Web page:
Two And One Sided Conflict: Effectiveness and Scale in a Ratio Form of Conflict Technology
AbstractThis paper investigates how resources are allocated in the conflict when the conflict technology is given by a ratio form that has both effectiveness and scale parameters. The analysis shows that the 'paradox of power' as identified by Hirshleifer (1991) is not a general result in the equilibrium of a conflict. In the interior solution of two sided conflict, it is shown that, as resource disparity increases, the less endowed agent becomes more aggressive by allocating a larger fraction of resources to offense and smaller fractions both do defense and production. As offense becomes more effective, the less endowed agent allocates a larger fraction of his resources to offense. However, as scale effect becomes larger, he allocates more resources to offense only when offense is not relatively too much ineffective. In the Nash interior solution of one sided conflict, when offense becomes more effective, the ratio of offense to defense decreases but this reduces the fraction the prey retains of his produced output. However, when scale effect becomes larger, the prey retains a smaller portion of his produced output with a smaller ratio of offense to defense only when offense is sufficiently more effective relative to defense. [C70, D60, D74]
Download InfoIf you experience problems downloading a file, check if you have the proper application to view it first. In case of further problems read the IDEAS help page. Note that these files are not on the IDEAS site. Please be patient as the files may be large.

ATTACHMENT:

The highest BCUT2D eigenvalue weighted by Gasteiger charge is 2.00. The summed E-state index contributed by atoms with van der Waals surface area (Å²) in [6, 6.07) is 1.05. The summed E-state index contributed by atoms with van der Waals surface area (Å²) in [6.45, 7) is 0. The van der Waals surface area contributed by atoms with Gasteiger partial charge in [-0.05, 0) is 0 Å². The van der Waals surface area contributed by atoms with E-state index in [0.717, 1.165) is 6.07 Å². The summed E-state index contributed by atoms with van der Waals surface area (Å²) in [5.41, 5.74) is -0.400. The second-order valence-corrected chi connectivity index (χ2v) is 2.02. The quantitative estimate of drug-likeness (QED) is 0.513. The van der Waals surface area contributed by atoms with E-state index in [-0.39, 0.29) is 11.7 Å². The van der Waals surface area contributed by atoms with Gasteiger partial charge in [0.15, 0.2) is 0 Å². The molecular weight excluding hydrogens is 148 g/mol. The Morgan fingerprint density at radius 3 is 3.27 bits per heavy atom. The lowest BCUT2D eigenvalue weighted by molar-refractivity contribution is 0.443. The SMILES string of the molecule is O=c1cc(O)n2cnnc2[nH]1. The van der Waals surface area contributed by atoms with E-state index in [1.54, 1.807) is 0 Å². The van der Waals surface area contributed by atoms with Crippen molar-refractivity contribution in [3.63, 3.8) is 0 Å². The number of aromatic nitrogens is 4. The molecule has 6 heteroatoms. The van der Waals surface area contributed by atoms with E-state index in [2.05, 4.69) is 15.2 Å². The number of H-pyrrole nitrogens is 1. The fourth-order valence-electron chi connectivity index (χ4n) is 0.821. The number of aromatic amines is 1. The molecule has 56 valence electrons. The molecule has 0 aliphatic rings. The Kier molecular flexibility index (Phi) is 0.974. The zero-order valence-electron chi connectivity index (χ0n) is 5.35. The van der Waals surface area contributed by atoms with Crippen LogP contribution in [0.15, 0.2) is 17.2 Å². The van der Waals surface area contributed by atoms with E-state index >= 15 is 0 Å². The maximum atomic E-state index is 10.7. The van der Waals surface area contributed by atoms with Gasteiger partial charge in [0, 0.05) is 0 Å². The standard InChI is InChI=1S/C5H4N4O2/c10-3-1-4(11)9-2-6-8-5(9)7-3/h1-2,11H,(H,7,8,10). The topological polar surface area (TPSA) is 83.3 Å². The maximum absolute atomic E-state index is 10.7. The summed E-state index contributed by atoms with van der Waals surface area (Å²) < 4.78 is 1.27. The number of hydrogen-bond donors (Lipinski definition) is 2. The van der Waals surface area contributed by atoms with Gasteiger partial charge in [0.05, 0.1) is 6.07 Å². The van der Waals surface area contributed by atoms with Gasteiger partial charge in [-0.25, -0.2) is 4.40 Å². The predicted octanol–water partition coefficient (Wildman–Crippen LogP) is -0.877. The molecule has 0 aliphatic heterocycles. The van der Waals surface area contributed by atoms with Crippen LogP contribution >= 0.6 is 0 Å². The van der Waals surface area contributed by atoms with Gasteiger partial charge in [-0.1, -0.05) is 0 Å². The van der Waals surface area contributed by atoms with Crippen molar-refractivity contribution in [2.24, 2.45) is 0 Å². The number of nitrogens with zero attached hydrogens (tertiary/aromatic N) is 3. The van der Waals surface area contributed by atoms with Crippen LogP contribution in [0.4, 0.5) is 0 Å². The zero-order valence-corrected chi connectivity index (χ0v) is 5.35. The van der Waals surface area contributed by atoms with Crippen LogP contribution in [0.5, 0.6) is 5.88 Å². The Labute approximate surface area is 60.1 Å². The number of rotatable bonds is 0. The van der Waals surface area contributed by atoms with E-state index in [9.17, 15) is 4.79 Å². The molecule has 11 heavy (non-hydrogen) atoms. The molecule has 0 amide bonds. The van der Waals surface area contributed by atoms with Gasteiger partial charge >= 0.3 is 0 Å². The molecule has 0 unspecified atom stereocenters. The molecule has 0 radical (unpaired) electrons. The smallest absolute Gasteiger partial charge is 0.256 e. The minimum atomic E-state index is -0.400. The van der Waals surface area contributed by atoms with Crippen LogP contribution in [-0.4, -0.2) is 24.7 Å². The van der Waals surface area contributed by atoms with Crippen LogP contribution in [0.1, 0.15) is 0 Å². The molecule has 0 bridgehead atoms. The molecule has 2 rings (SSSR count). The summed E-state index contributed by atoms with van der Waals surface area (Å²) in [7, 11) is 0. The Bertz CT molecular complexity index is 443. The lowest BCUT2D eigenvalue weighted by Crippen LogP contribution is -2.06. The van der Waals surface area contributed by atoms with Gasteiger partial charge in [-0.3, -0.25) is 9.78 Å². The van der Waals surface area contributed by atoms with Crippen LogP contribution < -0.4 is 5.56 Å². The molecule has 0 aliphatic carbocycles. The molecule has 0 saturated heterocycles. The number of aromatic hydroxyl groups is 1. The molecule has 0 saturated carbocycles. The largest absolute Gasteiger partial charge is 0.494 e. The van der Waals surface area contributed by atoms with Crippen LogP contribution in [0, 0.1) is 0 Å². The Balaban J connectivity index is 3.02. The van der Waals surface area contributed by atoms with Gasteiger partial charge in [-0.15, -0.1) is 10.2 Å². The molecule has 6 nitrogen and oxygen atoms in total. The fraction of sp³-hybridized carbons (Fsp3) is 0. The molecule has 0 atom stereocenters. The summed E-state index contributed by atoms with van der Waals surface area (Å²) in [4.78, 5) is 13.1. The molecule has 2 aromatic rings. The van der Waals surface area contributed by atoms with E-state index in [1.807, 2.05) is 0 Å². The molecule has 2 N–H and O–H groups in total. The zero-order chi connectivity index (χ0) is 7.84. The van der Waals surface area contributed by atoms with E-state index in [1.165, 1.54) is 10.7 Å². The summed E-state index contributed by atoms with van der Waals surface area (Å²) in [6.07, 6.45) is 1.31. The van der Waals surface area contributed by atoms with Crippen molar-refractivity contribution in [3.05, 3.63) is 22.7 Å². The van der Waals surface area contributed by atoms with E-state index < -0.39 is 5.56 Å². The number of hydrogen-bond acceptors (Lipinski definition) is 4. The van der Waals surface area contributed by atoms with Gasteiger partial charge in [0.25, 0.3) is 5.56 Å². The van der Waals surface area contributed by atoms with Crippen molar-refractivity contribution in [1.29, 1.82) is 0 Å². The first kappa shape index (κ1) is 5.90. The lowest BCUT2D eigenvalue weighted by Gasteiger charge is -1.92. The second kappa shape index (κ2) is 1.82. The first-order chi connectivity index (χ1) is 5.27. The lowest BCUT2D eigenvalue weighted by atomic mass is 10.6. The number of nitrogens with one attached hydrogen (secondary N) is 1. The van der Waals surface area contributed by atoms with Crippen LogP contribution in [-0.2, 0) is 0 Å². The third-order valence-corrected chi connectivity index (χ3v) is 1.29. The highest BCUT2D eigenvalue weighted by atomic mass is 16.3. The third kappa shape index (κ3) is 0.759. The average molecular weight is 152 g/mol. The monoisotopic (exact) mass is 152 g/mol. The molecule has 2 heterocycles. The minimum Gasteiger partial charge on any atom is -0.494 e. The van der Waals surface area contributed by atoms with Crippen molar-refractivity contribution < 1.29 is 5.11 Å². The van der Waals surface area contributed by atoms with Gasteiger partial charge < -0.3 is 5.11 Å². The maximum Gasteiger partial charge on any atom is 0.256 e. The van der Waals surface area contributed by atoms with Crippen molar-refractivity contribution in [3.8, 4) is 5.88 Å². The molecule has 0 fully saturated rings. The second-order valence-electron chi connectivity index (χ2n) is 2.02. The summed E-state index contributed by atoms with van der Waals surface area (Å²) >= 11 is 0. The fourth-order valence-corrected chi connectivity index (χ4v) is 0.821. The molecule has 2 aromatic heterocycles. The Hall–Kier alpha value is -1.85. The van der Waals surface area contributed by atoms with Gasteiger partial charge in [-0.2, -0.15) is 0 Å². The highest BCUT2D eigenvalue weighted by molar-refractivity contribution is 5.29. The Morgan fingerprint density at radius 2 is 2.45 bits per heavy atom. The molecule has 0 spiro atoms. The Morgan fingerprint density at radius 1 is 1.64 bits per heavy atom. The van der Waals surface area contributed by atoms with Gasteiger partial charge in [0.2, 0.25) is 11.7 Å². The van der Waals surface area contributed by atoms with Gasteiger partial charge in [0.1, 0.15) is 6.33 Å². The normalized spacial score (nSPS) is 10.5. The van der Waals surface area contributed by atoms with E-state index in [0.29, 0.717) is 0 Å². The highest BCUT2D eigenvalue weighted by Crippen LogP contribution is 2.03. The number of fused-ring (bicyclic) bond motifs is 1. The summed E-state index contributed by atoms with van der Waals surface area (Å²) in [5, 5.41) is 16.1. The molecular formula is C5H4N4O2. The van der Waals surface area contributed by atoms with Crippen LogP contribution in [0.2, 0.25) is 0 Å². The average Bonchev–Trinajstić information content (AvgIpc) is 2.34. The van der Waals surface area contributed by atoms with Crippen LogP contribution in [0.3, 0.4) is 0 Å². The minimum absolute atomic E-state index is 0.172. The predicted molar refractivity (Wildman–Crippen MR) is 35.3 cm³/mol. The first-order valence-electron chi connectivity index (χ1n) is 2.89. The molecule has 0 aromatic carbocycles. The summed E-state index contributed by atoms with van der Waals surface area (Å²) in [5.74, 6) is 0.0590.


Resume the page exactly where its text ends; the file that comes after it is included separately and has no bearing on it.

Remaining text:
Bibliographic InfoArticle provided by Taylor & Francis Journals in its journal International Economic Journal.
Volume (Year): 13 (1999)
Issue (Month): 4 ()
Contact details of provider:
Web page: http://www.tandfonline.com/RIEJ20
Please report citation or reference errors to , or , if you are the registered author of the cited work, log in to your RePEc Author Service profile, click on "citations" and make appropriate adjustments.:
- Murphy, Kevin M & Shleifer, Andrei & Vishny, Robert W, 1993. "Why Is Rent-Seeking So Costly to Growth?," American Economic Review, American Economic Association, vol. 83(2), pages 409-14, May.
- Ronald Findlay & Stanislaw Wellisz, 1982. "Endogenous Tariffs, the Political Economy of Trade Restrictions, and Welfare," NBER Chapters, in: Import Competition and Response, pages 223-244 National Bureau of Economic Research, Inc.
- Dixit, Avinash K, 1987. "Strategic Behavior in Contests," American Economic Review, American Economic Association, vol. 77(5), pages 891-98, December.
- Hirshleifer, Jack, 1995. "Anarchy and Its Breakdown," Journal of Political Economy, University of Chicago Press, vol. 103(1), pages 26-52, February.
- Grossman, Herschel I & Kim, Minseong, 1995. "Swords or Plowshares? A Theory of the Security of Claims to Property," Journal of Political Economy, University of Chicago Press, vol. 103(6), pages 1275-88, December.
- Skogh, Goran & Stuart, Charles, 1982. " A Contractarian Theory of Property Rights and Crime," Scandinavian Journal of Economics, Wiley Blackwell, vol. 84(1), pages 27-40.
- Noh, Suk Jae, 2002. "Resource distribution and stable alliances with endogenous sharing rules," European Journal of Political Economy, Elsevier, vol. 18(1), pages 129-151, March.
For technical questions regarding this item, or to correct its authors, title, abstract, bibliographic or download information, contact: (Michael McNulty).
If references are entirely missing, you can add them using this form.